If you are using any thread in your application, and your application seems NOT work as expected. The first thing should be checked is, is there a thread.sleep(x) called? if no, please add it.
if you want to know why, run the small example below:
For the first run, keep Thread.sleep(1) in Thread1. Look at your oscilloscope, the signal is toggled every 1ms, as we expected.
For the second run, disable Thread.sleep(1) in Thread1. Look at your oscilloscope, now, it is 20ms or different, but not 1ms any more.
This issue can be reproduced with any NETMF devices, and I believe that some people already know, but sometime we forget it. :))
public class Program
public static void Main()
static void Thread1()
static void Thread2()
OutputPort digitalsignal = new OutputPort((Cpu.Pin)(x), true);
It may not help with your current issues, but your code will run correctly and smoother.
I believe this is not really related to NETMF but to a multithreading on single-core MCU itself.
There is one more example: if you want to load some big file from Sd card in a background thread than you shall not use File.ReadAllBytes() because it will lock your main thread as well. Instead you should use someshing like:
While not EOF
Read small chunk (256 bytes)
@ Dat - That is a nice way to show what is happening. It might also be worth explaining the mechanics here, esp. Since it is documented and consistent with how the Win32 APIs and by extension he desktop .NET Framework work.
Each thread is allocated a 20ms timeslice during which time all other threads waiting to execute are placed in a ready queue based on priority etc. Given this scheduling strategy, a thread could experience execution delays of no less than 20ms, but this time can increase linearly with the number of threads that are in the ready state. And it could be even worse if complex thread priorities are involved.
One way that a developer can exercise some level of control is to assign your time critical thread a higher priority. But this does require that you have a good understanding of your application’s concurrency characteristics otherwise you risk staving lower priority threads.
On other way to exert some control over the scheduler is to yield your timeslice as soon as you are done doing work rather than allowing the thread to execute for the full 20ms. To yield your timeslice to the scheduler you can cal Thread.Sleep(0) which will yield the remainder of the time slice and immediately return your thread to the ready queue to be scheduled again. Calling Thread.Sleep with a value higher than 0 will yield the balance of the the threads timeslice back to the scheduler and the delay the thread being added to the ready queue by the specified number of milliseconds.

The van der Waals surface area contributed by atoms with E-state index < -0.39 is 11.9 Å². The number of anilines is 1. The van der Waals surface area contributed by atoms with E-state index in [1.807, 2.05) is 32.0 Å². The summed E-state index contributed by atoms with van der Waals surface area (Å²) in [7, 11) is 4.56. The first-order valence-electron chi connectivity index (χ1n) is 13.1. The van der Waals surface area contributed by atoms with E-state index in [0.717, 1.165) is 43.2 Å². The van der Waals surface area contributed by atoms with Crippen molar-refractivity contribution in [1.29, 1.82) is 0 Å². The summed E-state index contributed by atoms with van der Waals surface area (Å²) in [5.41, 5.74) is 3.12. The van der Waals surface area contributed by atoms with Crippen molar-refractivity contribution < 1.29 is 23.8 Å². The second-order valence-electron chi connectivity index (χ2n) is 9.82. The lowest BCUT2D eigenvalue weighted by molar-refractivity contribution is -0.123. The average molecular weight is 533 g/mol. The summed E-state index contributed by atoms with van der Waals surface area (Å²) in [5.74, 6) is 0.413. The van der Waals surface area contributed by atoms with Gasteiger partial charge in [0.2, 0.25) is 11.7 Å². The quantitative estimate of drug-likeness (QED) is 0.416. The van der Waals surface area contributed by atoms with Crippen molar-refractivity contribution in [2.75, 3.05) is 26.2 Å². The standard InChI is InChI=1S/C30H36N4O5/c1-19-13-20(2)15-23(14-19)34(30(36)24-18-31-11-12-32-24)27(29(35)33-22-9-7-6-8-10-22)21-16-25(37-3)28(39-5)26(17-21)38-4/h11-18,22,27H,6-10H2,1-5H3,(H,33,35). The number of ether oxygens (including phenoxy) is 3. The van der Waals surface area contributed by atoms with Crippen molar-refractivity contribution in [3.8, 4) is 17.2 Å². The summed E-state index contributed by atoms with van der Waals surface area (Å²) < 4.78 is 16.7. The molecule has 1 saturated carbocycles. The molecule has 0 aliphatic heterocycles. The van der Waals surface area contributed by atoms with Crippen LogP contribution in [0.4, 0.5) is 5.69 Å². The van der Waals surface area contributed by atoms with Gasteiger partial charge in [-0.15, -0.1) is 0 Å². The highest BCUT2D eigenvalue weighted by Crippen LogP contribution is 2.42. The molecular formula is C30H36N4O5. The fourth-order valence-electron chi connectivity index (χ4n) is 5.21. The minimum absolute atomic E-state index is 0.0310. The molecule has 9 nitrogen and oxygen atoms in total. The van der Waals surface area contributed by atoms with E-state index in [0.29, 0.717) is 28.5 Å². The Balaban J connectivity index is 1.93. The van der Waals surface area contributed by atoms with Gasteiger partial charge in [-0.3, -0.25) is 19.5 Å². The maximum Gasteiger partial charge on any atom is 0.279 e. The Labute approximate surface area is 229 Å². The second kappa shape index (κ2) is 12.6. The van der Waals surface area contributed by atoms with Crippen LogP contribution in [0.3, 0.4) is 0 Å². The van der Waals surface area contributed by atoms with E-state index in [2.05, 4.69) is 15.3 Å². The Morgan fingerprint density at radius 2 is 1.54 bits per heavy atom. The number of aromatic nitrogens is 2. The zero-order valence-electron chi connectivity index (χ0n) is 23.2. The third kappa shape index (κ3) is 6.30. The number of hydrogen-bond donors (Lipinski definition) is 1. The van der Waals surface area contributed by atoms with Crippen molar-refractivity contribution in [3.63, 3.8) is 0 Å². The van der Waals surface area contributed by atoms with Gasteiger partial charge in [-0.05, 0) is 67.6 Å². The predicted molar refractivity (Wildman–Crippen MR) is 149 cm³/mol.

Of course the other side of it is that yielding the threads timeslice early also means that the thread takes longer to work through the workload, for example if your workload is a loop that would have run to completion in 10ms, but you yield after every iteration it will now take significantly longer to complete the loop.
That is not a detailed explanation of the process, there are fine details around priorities etc. but this covers the most common case in which all threads are running at equal priority.
VB6 did indeed call the Win32 API Sleep which works pretty much like I described in the earlier post.
However, the VB.NET implementation merely processes any pending events (pumps the message queue) but does not force a context switch so the thread still runs for the full time slice. This allows you to have the UI update while in a tight loop in the very same UI thread. Terrible practice of course, you should use threads here, but it is a hold over from the days of Windows 3.x which was cooperatively multitasked and pumping the message queue was the right thing to do if you wanted to be a good citizen in the Windows eco-system. And to maintain backward compatibility and ensure the best chance of success when porting earlier single task applications to later versions of VB/VB.NET.
I never programmed in VB, but if I am not mistaken threads where also not natively supported in VB6 so DoEvents was still relevant. But take this last statement with a grain of salt.
Calling Sleep() merely yields your timeslice to other threads; that is to say, if you have one thread that is doing a lot of work, calling Sleep() on another thread is a round-about way to give it a bigger share of the available time.
Advising people to do this, in my opinion, is a bad idea. There is no way to “magically” invent more CPU time, at the end, you must pay the piper. Furthermore, creating another thread that just calls Sleep() in a loop adds more overhead, that is to say, there will be less overall time available to do useful work, because the scheduler will be busy waking up your thread so it can just be put to sleep again.